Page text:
What is XMM?

The X-ray Multi-Mirror (XMM) satellite is a European Space Agency project in which the UK is playing a leading role. The 3.9 tonne orbital observatory will be the largest scientific satellite ever built in Europe. It is due to be launched by the Ariane 5 rocket from Europe's spaceport at Kourou, close to the Equator in French Guiana, in December 1999.

XMM's payload consists of three X-ray telescopes, an optical/UV telescope and two star trackers. Here, the X-ray telescopes can be seen (bottom left)


The name XMM refers to the large number of mirrors - more than any previous X-ray observatory - the satellite will use to capture and focus incoming X-rays. These gold-coated mirrors are shaped like barrels, one inside the other. The smallest mirror is 30.6 cm across and the largest measures 70 cm.



XMM mirrors during reassembly


Each of XMM's three telescopes uses 58 of these 'nested' mirrors. This complex system will make XMM the most sensitive X-ray observatory in the world. It will be able to detect galaxies which lie only a few thousandths of a degree apart in the sky (a full Moon is half a degree across) - equivalent to distinguishing two footballs lying side by side at a distance of 40 km.



XMM's curved nested mirrors will enable it to capture 60 per cent of incoming X-rays


Incoming X-rays will glance off the nested mirrors and be focussed at the far end of a 10- metre-long tube where the detectors and scientific instruments are located. The UK is involved in all three of XMM's science instruments.


  • The European Photon Imaging Camera (EPIC) will take X-ray pictures of the sky and study the energy of the incoming X-rays. The University of Leicester is leading the team responsible for building the telescope, which also includes the University of Birmingham.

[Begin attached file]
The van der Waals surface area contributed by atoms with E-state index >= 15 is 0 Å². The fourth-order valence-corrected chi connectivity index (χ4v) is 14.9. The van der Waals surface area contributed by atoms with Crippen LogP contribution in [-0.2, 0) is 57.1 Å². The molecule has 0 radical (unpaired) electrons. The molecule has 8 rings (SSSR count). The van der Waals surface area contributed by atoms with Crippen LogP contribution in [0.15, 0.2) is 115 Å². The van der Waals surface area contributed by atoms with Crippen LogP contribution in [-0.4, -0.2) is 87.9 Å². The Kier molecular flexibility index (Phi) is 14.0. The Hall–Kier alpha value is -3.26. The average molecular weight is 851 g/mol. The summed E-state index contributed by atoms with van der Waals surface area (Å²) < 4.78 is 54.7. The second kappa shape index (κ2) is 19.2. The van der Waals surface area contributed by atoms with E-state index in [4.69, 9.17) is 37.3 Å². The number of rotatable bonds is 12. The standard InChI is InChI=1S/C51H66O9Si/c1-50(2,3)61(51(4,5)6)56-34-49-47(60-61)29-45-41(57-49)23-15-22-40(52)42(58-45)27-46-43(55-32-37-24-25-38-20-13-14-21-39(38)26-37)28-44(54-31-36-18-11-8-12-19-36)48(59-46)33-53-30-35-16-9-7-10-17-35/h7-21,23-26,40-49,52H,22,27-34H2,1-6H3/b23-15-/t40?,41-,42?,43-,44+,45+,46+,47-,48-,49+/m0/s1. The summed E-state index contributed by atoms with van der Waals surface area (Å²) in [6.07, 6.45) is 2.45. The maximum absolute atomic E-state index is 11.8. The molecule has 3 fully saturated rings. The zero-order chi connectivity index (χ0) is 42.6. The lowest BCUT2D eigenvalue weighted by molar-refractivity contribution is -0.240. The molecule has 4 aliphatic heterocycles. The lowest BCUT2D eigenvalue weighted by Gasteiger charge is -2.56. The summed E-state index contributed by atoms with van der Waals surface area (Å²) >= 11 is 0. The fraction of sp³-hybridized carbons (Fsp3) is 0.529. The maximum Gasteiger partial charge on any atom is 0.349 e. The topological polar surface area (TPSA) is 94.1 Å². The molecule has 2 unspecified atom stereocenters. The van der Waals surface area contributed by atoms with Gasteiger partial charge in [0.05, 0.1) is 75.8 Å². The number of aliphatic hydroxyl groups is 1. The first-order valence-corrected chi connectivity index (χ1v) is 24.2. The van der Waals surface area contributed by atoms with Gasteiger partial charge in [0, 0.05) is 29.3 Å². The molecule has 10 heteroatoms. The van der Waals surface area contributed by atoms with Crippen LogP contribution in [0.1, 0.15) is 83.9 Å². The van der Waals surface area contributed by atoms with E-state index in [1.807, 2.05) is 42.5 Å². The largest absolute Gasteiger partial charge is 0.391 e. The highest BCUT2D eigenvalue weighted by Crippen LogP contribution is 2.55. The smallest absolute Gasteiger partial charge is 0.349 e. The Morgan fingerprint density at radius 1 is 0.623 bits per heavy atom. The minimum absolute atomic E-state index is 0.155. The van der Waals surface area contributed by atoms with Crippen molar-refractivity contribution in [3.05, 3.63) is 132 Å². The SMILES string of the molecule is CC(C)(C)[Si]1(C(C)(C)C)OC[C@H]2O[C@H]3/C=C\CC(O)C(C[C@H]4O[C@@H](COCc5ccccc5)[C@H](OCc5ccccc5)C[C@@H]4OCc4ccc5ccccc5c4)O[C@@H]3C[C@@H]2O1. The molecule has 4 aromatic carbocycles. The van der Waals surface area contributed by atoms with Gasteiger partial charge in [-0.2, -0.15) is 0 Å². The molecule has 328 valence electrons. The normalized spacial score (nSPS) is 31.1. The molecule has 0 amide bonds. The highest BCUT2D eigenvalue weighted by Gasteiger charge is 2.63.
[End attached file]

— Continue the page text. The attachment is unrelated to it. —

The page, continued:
• Mullard Space Science Laboratory (MSSL) in Surrey, part of University College London, is helping to build a spectrometer to study the energy and type of X-rays in great detail. It works by spreading the X-rays across an array of detectors. Just as a glass prism bends and separates light into the colours of the rainbow producing a spectrum, so the spectrometer will bend and separate the beam of X-rays according to their wavelength. Each chemical element gives out its own unique set of X-ray wavelengths, so XMM will give astronomers information about which elements are present.


  • MSSL is also leading the construction of a sensitive conventional telescope called an optical monitor (OM). This will look at the same region of sky as the X-ray telescopes, providing images in visible and ultraviolet light and enabling astronomers to rapidly identify the X-ray sources.



The EPIC camera. The CCDs are in the centre, surrounded by the detector electronics board



The Reflection Grating Spectrometer (RGS) Focal Camera and its black passive radiator (photons come in from the bottom).



The Optical Monitor (OM), with its baffle mounted in front, undergoing tests.


Astronomers at Leicester, MSSL and Cambridge will also play a key role in the XMM Survey Science Centre which is located in Leicester, following up XMM's discoveries. They will compile a list of all the new X-ray sources so that scientists can learn more about them with ground-based optical and radio telescopes.


XMM, which has to be taken apart for transportation, is reassembled at the ESTEC testing site


Since XMM will follow a highly elliptical (oval) orbit, its distance from the Earth will vary from 7,000 km to 114,000 km. Most of its operations will take place near the furthest point of each orbit. This elongated path also means that XMM can stay in touch with ground stations for 40 hours out of every 48-hour circuit.